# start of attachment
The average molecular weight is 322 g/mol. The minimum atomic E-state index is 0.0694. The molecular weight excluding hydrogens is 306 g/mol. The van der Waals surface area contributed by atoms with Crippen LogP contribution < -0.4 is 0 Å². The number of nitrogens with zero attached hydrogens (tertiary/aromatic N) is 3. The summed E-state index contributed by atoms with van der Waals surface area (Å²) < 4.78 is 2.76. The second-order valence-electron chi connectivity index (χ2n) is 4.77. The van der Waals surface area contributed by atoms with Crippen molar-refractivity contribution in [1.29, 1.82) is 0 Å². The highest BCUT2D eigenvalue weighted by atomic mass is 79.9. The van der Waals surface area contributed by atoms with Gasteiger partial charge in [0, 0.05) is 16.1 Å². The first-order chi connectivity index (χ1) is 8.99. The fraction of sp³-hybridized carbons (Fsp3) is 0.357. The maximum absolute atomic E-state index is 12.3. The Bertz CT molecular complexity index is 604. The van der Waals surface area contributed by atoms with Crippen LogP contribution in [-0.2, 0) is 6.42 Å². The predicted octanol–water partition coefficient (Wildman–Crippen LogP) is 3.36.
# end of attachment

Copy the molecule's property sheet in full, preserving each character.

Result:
The average molecular weight is 322 g/mol. The minimum atomic E-state index is 0.0694. The molecular weight excluding hydrogens is 306 g/mol. The van der Waals surface area contributed by atoms with Crippen LogP contribution < -0.4 is 0 Å². The number of nitrogens with zero attached hydrogens (tertiary/aromatic N) is 3. The summed E-state index contributed by atoms with van der Waals surface area (Å²) < 4.78 is 2.76. The second-order valence-electron chi connectivity index (χ2n) is 4.77. The van der Waals surface area contributed by atoms with Crippen molar-refractivity contribution in [1.29, 1.82) is 0 Å². The highest BCUT2D eigenvalue weighted by atomic mass is 79.9. The van der Waals surface area contributed by atoms with Gasteiger partial charge in [0, 0.05) is 16.1 Å². The first-order chi connectivity index (χ1) is 8.99. The fraction of sp³-hybridized carbons (Fsp3) is 0.357. The maximum absolute atomic E-state index is 12.3. The Bertz CT molecular complexity index is 604. The van der Waals surface area contributed by atoms with Crippen LogP contribution in [-0.2, 0) is 6.42 Å². The predicted octanol–water partition coefficient (Wildman–Crippen LogP) is 3.36.